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A different kind of superhero

Ms Jean Loo, 34, is the co-founder of Superhero Me, an inclusive arts movement aimed at empowering children from less privileged and special needs communities.
Ms Jean Loo, 34, is the co-founder of Superhero Me, an inclusive arts movement aimed at empowering children from less privileged and special needs communities. PHOTO: NATIONAL YOUTH COUNCIL

The Singapore Youth Award (SYA) is Singapore’s highest accolade for young people, conferred on inspirational individuals who have displayed courage, resilience, leadership and a spirit of service, making a positive difference in the community around them. This six-part series highlights this year’s recipients and their contributions that touch hearts and change lives.

In the popular imagination, a superhero is someone decked in a cape, has amazing abilities and can save the world in just two hours of screen time.

Now Ms Jean Loo might not have the typical image of a superhero, but her work as an advocate for disability inclusion is nothing short of extraordinary.

The 34-year-old is co-founder of Superhero Me, an inclusive arts movement aimed at empowering children from less privileged and special needs communities. Through inclusive programming, creative advocacy and cross-sector partnerships, the non-profit organisation is a platform where children of different abilities can socialise and thrive.

In 2017, Superhero Me was awarded the National Arts Council’s (NAC) Seed Grant, and receives funding from philanthropic organisation the Lien Foundation as well. Ms Loo has also been co-lead of early childhood development at the Lien Foundation since 2017.

For her contributions, Ms Loo is one of the recipients of this year’s Singapore Youth Award.


“I have a very bold vision — that all children will eventually experience an inclusive childhood, attending school with friends in wheelchairs or those who behave very differently from them,” says Ms Loo. PHOTO: NATIONAL YOUTH COUNCIL

The start of a movement

Her passion for community-based work and disability inclusion stems from a background in photojournalism, which she picked up in her third year at Nanyang Technological University’s Wee Kim Wee School of Communication. It was then, too, that she developed an interest in social advocacy-related work.

After graduating in 2008, she founded Logue, a content studio focusing on multimedia projects with a social mission. Her work at Logue further fuelled her desire to be part of meaningful and engaging community-based endeavours.

And that was how Superhero Me was born.

The movement saw its pilot run as a costume-crafting programme, with 15 preschoolers from less-privileged families, under the Lien Foundation in 2014. This was followed by a 2015 festival at the National Library as part of the SG50 celebrations.

“We worked with hundreds of children daily over two weeks and I realised how absent children with disabilities were in family-friendly places,” says Ms Loo. “We had to specially invite kids from special education schools to attend the event.”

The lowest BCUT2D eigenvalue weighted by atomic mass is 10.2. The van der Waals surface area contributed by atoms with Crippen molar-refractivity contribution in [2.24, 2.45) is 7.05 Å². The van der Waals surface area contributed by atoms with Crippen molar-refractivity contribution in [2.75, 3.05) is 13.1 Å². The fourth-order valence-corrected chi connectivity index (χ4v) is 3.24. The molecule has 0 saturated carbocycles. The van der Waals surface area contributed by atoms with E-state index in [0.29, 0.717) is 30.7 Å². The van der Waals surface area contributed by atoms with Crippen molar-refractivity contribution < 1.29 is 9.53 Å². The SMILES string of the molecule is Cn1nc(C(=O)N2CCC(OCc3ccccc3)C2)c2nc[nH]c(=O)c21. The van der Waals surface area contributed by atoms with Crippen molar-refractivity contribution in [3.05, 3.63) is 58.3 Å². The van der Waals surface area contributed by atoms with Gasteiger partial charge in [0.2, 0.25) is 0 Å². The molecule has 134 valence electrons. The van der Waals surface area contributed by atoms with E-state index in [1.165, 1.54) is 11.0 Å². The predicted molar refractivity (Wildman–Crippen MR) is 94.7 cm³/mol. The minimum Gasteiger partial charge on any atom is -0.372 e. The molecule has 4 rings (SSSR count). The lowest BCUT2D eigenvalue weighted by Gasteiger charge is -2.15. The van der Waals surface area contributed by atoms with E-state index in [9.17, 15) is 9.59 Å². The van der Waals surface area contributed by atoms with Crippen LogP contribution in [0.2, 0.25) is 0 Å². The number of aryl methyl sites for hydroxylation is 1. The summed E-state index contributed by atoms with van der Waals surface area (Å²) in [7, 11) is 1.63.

It was then she realised that more needed to be done. She went on the search for partners to create inclusive opportunities for special needs children to interact with others through Superhero Me.

These included Planet of Possibility, an experimental art show done by students from both mainstream preschools and special education schools, and the Wild Child Festival, presented in the form of a dance and art party.


Ms Loo is one of the recipients of this year’s Singapore Youth Award. PHOTO: NATIONAL YOUTH COUNCIL

Projects with a heart

Superhero Me’s next big project is a festival in a special education school in March 2019, which will focus on using the arts to bring families of typically-developing children into the school.

Ms Loo also emphasises how long-term commitment has given the movement a life of its own. “We have veered away from holding one-off workshops. We instead identify key partners in special education schools we can work with every year,” she says. “We’ve also trained a community of 60 art facilitators to work with special needs children regularly.”

The scope of Ms Loo’s work has not just been limited to children. From 2013 to 2016, she was a mentor under the NAC’s Noise Apprenticeship Programme.

Providing guidance to young adults interested in social documentary photography, her main goal was to help them realise their responsibility as artists.

“When working on social documentaries, young adults need to understand that photographing someone is a responsibility and not a right,” she says. “One must thoroughly understand the community one is working with and present a strong social voice in their work.”

Ms Loo has also worked extensively with seniors, collaborating with the NAC on programmes for the 2013 and 2015 SilverArts Festival. In 2017, she also produced a toolkit outlining practical ways for eldercare practitioners to empower seniors through the arts.

Despite her many achievements, Ms Loo is not resting on her laurels. Receiving the award has made her even bolder in using the arts to advocate for inclusion, and she will not stop until Singapore becomes a much more inclusive society.

“I have a very bold vision — that all children will eventually experience an inclusive childhood, attending school with friends in wheelchairs or those who behave very differently from them,” she says.

For more information on the Singapore Youth Award, visit sya.sg